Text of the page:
Reforms to Federal Government ICT usage under the Gershon review are ahead of schedule, according to the Minister for Finance and Deregulation, Lindsay Tanner.
Commissioned by the Federal Government and penned by Sir Peter Gershon, the Gershon report was released late last year and was critical of the Government’s management of ICT spending.
Seven key recommendations were made including better interaction between Government and the industry, improving management of the skills base, and ensuring sustainable ICT operations.
In a video recording at the trade show, CeBit in Sydney, Tanner said the Government had adopted the entire report and was “well advanced” in the implementation of the recommended initiatives.
“There is a lot of work happening,” he said. “It is challenging for government agencies and for suppliers and a lot of change is occurring, but that will be beneficial for the long term outcomes for the Australian community and a more efficient approach to using ICT.”
Federal Government CIO, Ann Stewart, who also presented at CeBit, elaborated on the Gershon review work progress.
“Of the 39 enabling projects recommended, 10 were due before June 2009,” she said. “Ten have been completed, with a further five to be done by June and 11 others are well advanced.”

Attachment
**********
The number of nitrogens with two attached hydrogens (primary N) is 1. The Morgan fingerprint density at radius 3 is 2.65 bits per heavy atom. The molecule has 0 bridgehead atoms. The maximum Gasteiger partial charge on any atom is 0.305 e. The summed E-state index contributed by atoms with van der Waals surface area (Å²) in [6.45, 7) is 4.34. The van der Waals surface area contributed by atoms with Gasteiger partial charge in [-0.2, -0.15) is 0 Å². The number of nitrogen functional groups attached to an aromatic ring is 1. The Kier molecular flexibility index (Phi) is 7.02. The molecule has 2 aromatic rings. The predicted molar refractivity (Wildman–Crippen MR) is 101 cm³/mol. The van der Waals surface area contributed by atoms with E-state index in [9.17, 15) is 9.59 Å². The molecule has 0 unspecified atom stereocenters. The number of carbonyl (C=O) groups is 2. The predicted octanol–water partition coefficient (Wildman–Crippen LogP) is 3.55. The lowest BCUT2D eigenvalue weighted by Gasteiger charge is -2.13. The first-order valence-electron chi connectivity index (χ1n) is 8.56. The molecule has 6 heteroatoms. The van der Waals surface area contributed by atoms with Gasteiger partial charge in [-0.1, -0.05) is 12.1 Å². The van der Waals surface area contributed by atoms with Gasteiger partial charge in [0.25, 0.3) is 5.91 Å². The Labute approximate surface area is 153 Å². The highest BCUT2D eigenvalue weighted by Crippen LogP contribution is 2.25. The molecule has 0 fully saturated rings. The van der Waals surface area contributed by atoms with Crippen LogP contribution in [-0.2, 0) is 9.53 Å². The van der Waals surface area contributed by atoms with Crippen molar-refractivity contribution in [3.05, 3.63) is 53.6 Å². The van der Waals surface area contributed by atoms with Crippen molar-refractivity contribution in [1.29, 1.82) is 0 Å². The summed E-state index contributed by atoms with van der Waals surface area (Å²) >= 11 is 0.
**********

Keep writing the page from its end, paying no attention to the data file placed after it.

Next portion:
In relation to the Government’s engagement with the ICT industry, Stewart said a Client and Supplier code of conduct would be introduced.
“We’re looking at how the Government relates to the industry through things such as a code of conduct that we’re working with the AIIA on developing.”
Tanner also touched on how the Government has instituted public consultation trials through Web 2.0 reforms to facilitate broadened discussions with the public. He cited a digital economy online discussion forum which has generated 1,500 contributions from the public.
“All of these trials will merge into an analysis we will undertake about how effective these mechanisms are and opportunities that arise for Government to have a more collaborate engagement with the community than has previously been possible.”